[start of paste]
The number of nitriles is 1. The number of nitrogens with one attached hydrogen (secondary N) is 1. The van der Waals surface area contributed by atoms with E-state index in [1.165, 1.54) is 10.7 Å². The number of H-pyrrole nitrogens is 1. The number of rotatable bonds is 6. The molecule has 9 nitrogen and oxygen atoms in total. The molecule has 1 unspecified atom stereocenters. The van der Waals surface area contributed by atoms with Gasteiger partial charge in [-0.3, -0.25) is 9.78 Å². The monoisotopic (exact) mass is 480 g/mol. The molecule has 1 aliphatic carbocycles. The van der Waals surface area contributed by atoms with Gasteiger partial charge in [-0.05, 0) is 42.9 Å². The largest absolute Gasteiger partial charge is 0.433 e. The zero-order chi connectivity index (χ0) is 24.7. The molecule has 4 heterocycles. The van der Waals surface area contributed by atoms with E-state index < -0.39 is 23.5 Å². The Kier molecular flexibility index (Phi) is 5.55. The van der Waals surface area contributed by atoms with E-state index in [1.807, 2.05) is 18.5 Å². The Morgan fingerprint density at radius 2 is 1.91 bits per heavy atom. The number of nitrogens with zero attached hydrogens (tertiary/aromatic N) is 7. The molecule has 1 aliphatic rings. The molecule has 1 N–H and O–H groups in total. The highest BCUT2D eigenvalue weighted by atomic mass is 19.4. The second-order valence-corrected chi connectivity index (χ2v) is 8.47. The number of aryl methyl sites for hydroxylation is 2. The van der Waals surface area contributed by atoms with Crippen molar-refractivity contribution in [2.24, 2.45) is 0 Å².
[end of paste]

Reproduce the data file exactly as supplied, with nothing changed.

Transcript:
The number of nitriles is 1. The number of nitrogens with one attached hydrogen (secondary N) is 1. The van der Waals surface area contributed by atoms with E-state index in [1.165, 1.54) is 10.7 Å². The number of H-pyrrole nitrogens is 1. The number of rotatable bonds is 6. The molecule has 9 nitrogen and oxygen atoms in total. The molecule has 1 unspecified atom stereocenters. The van der Waals surface area contributed by atoms with Gasteiger partial charge in [-0.3, -0.25) is 9.78 Å². The monoisotopic (exact) mass is 480 g/mol. The molecule has 1 aliphatic carbocycles. The van der Waals surface area contributed by atoms with Gasteiger partial charge in [-0.05, 0) is 42.9 Å². The largest absolute Gasteiger partial charge is 0.433 e. The zero-order chi connectivity index (χ0) is 24.7. The molecule has 4 heterocycles. The van der Waals surface area contributed by atoms with E-state index < -0.39 is 23.5 Å². The Kier molecular flexibility index (Phi) is 5.55. The van der Waals surface area contributed by atoms with E-state index in [1.807, 2.05) is 18.5 Å². The Morgan fingerprint density at radius 2 is 1.91 bits per heavy atom. The number of nitrogens with zero attached hydrogens (tertiary/aromatic N) is 7. The molecule has 1 aliphatic rings. The molecule has 1 N–H and O–H groups in total. The highest BCUT2D eigenvalue weighted by atomic mass is 19.4. The second-order valence-corrected chi connectivity index (χ2v) is 8.47. The number of aryl methyl sites for hydroxylation is 2. The van der Waals surface area contributed by atoms with Crippen molar-refractivity contribution in [2.24, 2.45) is 0 Å².